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Column: The pancake

One dish, interpreted in hundreds of different ways
The International House of Pancakes (IHOP) in Richmond on Park Street at the corner of No. 3 Road. IHOP was founded in 1958 in California and now has 1,841 restaurants in the Americas, Middle East and South Asia.

In his magnum opus, Physiologie du goût, Jean Anthelme Brillat-Savarin (1755 to 1826) preceded his gastronomic meditations with twenty aphorisms, the most famous of which is probably the fourth: “Dis-moi ce que tu manges, je te dirai ce que tu es” (Tell me what you eat and I’ll tell you what you are). In other words, the food you eat makes you who you are.

It occurred to me that something similar, but with a twist, could be said of the pancake: “Tell me how you make pancake and I’ll tell you where you’re from.” Almost every country in the world has its own version of the pancake, which proves that one of its main attractions is its endless versatility.

Pancakes started out very simply, perhaps even as a mistake or in an emergency, in any case not purposefully or intentionally. The original pancake is likely to have been a quite moist batter (from the Latin battuere, to beat, an English word since the 14th century) poured into a pan and cooked over fire. There’s written evidence, in poetry, that the ancient Greeks ate such concoctions as early as the 5th-century BC. Interestingly, all the names for pancake in ancient Greek are based on tagenon, signifying frying pan.

Centuries ago people cooked with what they could find locally, hence the great variety of pancakes worldwide. The common denominator is their shape — they are generally flat and usually, though not always, the size of the frying pan. The taste depends on the ingredients, and toppings or fillings, which can be either sweet or savoury.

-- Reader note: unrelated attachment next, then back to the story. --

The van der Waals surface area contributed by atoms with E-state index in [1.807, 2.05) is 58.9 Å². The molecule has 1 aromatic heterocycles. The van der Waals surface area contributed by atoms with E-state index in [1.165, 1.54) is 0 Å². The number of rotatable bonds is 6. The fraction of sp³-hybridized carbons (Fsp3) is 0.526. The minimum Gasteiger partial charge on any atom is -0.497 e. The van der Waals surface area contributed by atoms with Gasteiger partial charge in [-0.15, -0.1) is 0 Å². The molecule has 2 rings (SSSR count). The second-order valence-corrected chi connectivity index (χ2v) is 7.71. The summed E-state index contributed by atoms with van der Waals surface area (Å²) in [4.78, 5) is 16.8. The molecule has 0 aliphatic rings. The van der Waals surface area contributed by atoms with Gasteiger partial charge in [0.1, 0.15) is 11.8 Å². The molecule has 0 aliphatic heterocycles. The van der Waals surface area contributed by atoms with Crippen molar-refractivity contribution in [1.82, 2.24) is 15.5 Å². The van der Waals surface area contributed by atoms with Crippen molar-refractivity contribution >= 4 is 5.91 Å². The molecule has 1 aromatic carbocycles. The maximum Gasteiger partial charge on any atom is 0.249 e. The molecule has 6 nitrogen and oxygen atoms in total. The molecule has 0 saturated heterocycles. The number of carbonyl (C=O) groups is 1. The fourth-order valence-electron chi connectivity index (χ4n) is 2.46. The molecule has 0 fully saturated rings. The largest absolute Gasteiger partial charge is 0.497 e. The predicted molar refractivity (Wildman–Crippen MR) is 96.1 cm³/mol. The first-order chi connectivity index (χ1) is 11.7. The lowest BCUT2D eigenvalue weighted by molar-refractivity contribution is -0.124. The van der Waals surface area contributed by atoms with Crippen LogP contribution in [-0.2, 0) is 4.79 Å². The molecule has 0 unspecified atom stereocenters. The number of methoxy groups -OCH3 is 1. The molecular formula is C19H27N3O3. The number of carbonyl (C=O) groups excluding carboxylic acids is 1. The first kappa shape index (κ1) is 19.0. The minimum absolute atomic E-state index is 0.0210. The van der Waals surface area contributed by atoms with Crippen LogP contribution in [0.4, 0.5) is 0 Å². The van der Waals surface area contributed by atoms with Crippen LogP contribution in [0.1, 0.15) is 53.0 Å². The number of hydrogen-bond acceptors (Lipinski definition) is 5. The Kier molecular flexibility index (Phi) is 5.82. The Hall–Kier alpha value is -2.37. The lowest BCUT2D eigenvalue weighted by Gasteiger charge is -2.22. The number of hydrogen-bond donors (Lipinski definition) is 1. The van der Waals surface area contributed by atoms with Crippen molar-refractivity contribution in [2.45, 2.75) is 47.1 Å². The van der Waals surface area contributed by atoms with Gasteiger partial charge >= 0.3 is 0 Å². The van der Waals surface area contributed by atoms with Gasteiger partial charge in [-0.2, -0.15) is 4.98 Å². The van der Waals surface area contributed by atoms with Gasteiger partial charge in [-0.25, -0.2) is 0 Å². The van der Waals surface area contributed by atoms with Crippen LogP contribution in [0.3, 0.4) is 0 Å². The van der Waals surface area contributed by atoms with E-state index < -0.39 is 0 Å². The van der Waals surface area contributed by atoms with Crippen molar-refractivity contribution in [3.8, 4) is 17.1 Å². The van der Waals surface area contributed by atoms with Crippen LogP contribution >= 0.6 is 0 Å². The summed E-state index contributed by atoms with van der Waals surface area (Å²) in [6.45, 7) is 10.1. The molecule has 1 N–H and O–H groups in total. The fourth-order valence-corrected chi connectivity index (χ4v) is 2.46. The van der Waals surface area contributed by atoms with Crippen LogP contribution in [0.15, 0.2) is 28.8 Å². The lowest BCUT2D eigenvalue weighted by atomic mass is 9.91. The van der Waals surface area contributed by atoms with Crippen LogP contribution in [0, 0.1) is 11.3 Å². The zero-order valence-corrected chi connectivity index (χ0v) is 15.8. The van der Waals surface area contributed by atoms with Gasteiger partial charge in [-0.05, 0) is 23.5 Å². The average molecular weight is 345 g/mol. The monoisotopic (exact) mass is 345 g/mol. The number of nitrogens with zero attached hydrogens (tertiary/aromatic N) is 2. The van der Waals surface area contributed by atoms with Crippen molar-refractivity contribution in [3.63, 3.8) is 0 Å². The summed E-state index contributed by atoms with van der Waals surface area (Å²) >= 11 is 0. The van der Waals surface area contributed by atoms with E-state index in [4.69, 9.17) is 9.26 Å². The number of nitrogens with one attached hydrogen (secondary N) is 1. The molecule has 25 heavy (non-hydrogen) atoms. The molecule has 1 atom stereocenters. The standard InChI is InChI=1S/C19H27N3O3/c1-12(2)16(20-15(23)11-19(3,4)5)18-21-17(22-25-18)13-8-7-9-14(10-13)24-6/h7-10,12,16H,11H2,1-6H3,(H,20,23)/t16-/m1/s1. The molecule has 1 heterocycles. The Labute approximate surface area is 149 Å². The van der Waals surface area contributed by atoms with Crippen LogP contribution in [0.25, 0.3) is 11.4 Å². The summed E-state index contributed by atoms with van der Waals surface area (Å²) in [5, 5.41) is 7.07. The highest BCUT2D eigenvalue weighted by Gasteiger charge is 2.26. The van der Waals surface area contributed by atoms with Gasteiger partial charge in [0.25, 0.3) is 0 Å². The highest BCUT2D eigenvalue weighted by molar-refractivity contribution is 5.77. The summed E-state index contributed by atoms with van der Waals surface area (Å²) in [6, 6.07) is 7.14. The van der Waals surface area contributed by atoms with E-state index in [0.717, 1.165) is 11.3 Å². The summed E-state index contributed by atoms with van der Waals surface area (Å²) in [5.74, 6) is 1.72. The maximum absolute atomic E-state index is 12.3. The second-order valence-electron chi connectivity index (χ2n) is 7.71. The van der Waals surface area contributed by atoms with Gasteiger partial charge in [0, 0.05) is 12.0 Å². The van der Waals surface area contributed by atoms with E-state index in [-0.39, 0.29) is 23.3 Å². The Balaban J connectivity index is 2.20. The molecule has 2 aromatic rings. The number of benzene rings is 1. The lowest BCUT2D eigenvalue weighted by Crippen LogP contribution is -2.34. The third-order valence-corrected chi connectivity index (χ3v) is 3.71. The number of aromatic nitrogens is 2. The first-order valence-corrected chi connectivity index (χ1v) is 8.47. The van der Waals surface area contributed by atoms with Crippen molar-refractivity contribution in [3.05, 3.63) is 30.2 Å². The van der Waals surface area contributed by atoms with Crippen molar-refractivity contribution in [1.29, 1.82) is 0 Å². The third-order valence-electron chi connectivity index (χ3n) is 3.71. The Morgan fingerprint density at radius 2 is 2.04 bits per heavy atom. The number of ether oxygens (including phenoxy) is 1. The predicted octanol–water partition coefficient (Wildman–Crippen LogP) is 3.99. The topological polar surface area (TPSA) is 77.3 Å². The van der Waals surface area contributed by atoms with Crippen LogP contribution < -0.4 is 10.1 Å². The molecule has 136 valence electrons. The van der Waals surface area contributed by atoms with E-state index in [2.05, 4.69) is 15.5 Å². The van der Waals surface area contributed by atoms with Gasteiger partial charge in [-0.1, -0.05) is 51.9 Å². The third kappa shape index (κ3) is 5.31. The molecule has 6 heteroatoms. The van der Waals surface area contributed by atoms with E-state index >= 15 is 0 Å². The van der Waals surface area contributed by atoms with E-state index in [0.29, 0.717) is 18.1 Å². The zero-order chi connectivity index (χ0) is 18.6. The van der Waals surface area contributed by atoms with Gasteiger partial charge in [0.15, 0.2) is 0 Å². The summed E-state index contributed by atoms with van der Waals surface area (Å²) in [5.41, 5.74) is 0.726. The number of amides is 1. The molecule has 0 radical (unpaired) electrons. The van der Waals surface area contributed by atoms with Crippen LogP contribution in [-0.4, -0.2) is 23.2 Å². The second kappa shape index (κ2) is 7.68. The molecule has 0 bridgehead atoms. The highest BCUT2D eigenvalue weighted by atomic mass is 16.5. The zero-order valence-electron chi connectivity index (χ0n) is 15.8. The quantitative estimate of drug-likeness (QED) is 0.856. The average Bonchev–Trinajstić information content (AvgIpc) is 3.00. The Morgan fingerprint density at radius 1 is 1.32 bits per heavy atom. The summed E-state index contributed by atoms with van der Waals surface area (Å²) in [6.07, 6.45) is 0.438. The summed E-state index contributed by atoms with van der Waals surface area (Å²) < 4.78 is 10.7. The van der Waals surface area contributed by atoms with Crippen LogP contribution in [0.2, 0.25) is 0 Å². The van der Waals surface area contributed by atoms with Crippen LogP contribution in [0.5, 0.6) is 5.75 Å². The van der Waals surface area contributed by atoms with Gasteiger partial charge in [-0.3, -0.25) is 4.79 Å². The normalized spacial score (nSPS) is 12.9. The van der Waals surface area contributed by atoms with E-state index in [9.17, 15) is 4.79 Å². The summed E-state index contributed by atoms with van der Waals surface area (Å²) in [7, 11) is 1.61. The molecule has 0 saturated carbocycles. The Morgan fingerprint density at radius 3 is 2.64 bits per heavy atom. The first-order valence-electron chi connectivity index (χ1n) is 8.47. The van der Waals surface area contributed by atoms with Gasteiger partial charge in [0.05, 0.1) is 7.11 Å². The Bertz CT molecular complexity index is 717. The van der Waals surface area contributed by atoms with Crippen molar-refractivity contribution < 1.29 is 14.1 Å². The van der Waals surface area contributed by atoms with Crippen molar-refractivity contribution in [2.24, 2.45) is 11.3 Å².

The Austrians called their pancakes Palatschinken and the words in nearby eastern European countries are similar, all deriving from the Latin placenta, meaning cake. Another famous type of (sweet) Austrian pancake is Kaiserschmarrn, named for the Habsburg Emperor Franz Joseph I (1848 to 1916).

In my home country, Germany, pancakes were known as Pfannkuchen. My father’s family fled to Germany from Riga, capital of Latvia, at the time of the Russian Revolution in 1919. My grandmother’s cooking was, therefore, Latvian, and it included a dish that the family loved — its German name was Komm morgen wieder, in English “come back tomorrow." Originally a way of serving leftovers, it eventually became something very special. The basic recipe calls for a large, thin pancake onto which is heaped a spoonful of filling. By the time I ate my grandmother’s Komm morgen wieder the filling was no longer leftovers but rather very tender cooked beef put through a meat grinder — it had become festive rather than economical fare.

The pancake for Komm morgen wieder is a very thin pancake made with a flour that contains gluten because you have to fold it several times to enclose the spoonful of filling. Once folded, your Komm morgen wieder pancake is approximately nine by six centimetres in size. Return it to the pan and fry lightly on both sides. You can easily make large batches and freeze them.

Years ago I found a recipe for French crêpes which was ideal for the Komm morgen wieder pancakes: You beat two eggs with one cup of milk, then beat in one cup of flour, half a teaspoon of salt, and two tablespoons of butter (or vegetable oil). Mix until all lumps are gone. Cover and put in the refrigerator for about two hours, or even overnight. When you fry the batter, remember that the pancake should not have the usual thickness of a North American pancake; it has to be thin because it will be folded several times. This recipe made four full-size pancakes.

That fascinating gastronome Brillat-Savarin was exiled to America in the autumn of 1794, returning to France in late summer 1796. He doesn’t tell us much about the American cuisine, although he mentions he shot a wild turkey in Hartford, Connecticut, and that, served roasted, it was “delicious to taste.” Probably, at some point, he also ate the early American staple known as johnnycake, a kind of pancake consisting of fried cornmeal. I like to think of Brillat-Savarin musing on what wild turkey and johnnycakes revealed about the American as a person.

Sabine Eiche is a local writer and art historian with a PhD from Princeton University. She is passionately involved in preserving the environment and protecting nature. Her columns deal with a broad range of topics and often include the history (etymology) of words in order to shed extra light on the subject.